The Harriet Lane Handbook gets a new look for its 20th edition

Jamie Flerlage remembers her first— it was green. Branden Engorn's was pink. Janet Serwint says the turquoise one is on her shelf, but she probably had an earlier edition first. Chances are every doctor and health care professional who cares for children can recall the color of the first edition of The Harriet Lane Handbook they used when training. And for years, the handbook's cover featured the same image: a small illustration of the Johns Hopkins Hospital dome set inside a solid color.

Since it was first created in 1953 by six Johns Hopkins pediatric residents who wanted a pocket-sized guide of essential information, The Harriet Lane Handbook has become the bible for up-to-date pediatric care information. It is updated every three years by Johns Hopkins pediatric residents and has been translated into 20 languages. The new 20th edition is available as a 1,132-page book, online, or via an app.

"You would never meet a pediatric trainee or pediatrician who didn't use 'the Lane,' as we call it, at some point in their careers," says Engorn, one of the two co-editors of the 20th edition that came out in July. The book is named after the Harriet Lane Home for Invalid Children, a now defunct Johns Hopkins children's hospital that opened in 1912. "As an intern it was in your coat pocket on your hip," says Flerlage, the other co-editor. She notes that everyone adds tabs to frequently used pages, especially the drug formulary in the back that covers dosages for more than 400 medications. "And you put your name on that spine in marker because everybody has one."

The triennial update process begins the first year of a pediatric intern's three-year residency. Future chief residents are selected during that initial year, and if your class coincides with a Lane update year, as chief resident you oversee the endeavor. Engorn and Flerlage were tapped at the end of their 2009–10 first year to be co–chief residents during the 2013–14 rotation. During the second year of their residency, Engorn and Flerlage asked the new first-year interns which of the Lane's 31 section chapters they would like to research, update, and write. Each first-year then asked a faculty adviser to assist them. In all, 33 residents, three pharmacists, one nutritionist, and 41 faculty members looked at the information in the previous edition, determining what needed to be updated and why. Then the residents began writing, with Engorn and Flerlage overseeing the enterprise.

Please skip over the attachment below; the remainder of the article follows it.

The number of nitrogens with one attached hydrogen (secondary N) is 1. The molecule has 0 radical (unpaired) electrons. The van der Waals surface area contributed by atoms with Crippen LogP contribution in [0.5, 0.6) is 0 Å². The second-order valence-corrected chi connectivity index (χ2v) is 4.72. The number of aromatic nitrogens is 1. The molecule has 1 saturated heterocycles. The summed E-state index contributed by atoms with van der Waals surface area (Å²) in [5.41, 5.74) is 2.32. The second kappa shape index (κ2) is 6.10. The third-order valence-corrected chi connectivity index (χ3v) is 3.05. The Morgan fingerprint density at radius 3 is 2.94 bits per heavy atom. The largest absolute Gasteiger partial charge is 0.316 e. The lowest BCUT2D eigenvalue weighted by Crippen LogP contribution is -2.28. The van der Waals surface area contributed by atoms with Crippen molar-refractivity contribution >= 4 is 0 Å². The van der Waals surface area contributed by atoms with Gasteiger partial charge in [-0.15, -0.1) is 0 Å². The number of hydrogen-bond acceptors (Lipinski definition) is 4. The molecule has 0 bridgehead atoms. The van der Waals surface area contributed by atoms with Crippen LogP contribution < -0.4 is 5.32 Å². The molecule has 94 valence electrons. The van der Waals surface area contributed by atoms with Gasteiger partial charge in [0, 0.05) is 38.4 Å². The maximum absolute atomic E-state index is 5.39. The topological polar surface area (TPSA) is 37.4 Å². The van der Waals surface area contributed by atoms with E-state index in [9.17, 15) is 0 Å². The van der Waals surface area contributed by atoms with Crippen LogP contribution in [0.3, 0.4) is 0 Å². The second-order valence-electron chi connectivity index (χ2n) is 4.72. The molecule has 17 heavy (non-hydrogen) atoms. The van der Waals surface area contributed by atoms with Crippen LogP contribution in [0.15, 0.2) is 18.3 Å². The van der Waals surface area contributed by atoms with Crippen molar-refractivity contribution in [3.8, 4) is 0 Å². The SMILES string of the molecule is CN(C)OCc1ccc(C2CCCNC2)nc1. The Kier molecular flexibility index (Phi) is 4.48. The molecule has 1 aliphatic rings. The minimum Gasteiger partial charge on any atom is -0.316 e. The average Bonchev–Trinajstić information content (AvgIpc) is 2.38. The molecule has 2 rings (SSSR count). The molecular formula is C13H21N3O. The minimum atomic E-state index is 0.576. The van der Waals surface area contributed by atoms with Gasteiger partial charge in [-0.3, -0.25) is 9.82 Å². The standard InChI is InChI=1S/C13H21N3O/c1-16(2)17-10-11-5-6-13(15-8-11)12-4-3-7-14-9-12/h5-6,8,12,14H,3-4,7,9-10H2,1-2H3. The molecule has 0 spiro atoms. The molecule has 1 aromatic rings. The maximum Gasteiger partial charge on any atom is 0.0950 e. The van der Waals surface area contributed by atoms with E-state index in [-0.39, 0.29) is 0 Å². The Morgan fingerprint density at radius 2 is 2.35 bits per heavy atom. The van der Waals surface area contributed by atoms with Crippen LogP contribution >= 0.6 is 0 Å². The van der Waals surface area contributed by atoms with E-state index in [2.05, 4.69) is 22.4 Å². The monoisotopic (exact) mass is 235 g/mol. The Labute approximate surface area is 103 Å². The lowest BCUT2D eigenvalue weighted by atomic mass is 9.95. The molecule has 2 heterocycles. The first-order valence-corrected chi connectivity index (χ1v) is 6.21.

Sometimes the updates are significant. The chapter on behavior and development was put on hold until the American Psychiatric Association published its new diagnostic guidelines in the 2013 edition of the Diagnostic and Statistical Manual of Mental Disorders, Fifth Edition (DSM-5) before that chapter could be updated. "The whole purpose of the book is that it's written by residents. They're the frontline providers," Engorn says. "We needed to really revamp that whole [behavior and development] chapter to make sure the diagnosis of autism was the diagnosis of autism that the new DSM-5 said, not the DSM-4."

Other updates are more informed by clinical needs. In the chapter on procedures, which covers everything from taking a blood sample and placing an intravenous line to taking a lumbar puncture or inserting a catheter, writer Bradley McCammack wanted the online and app version of the Lane to link to a series of instructional videos created by the New England Journal of Medicine to provide more detailed procedural instructions. Engorn and Flerlage worked with the Journal to make that content available to the Lane's users. "We might not be writing a new protocol or saying what the new drug is in every instance," Engorn says, "but [the residents] find a way to present it in a different way so the book can be more useful to the readers."

The co-editors finished their chief residencies a few weeks after their edition of the Lane was published. Engorn is currently receiving advanced training in anesthesia and critical care at Johns Hopkins, and Flerlage is working on a hematology-oncology fellowship at St. Jude Children's Research Hospital in Memphis, Tennessee. Both mention what an honor it was to work on a trusted resource with such an esteemed tradition. Producing a Lane update "really demonstrates the emphasis we put in the program on leadership," says Serwint, a Johns Hopkins Children's Center professor and director of the pediatric residency program. "It allows [residents] to excel in scholarship and be on the cutting edge of new information and the dissemination of clinical practice and guidelines. I think it also instills in them the respect and need for lifelong learning."

Flerlage appreciated the reach of the Lane firsthand. She started her St. Jude's fellowship during her gap year, and her interests in international oncology had her spending part of that time working in Guatemala, where she saw both English and Spanish versions of the handbook. "Everybody there has them," she says. "No matter where you go, there's a Lane on the desk. Seeing the universality of the tradition is rewarding."

In 2012, Johns Hopkins Pediatrics moved into its new home inside the Charlotte R. Bloomberg Children's Center, and to honor the occasion Engorn and Flerlage felt the Lane needed to update its cover. So the 20th edition features a photo of this shiny new building where the next generations of Johns Hopkins pediatrics residents will care for kids. "When you ask previous editors what people know most about your book, it's actually the cover," Engorn says. "We thought that it was only appropriate that we change the cover in the new edition for the next century of pediatric care at Hopkins. And that was pretty cool to think about."

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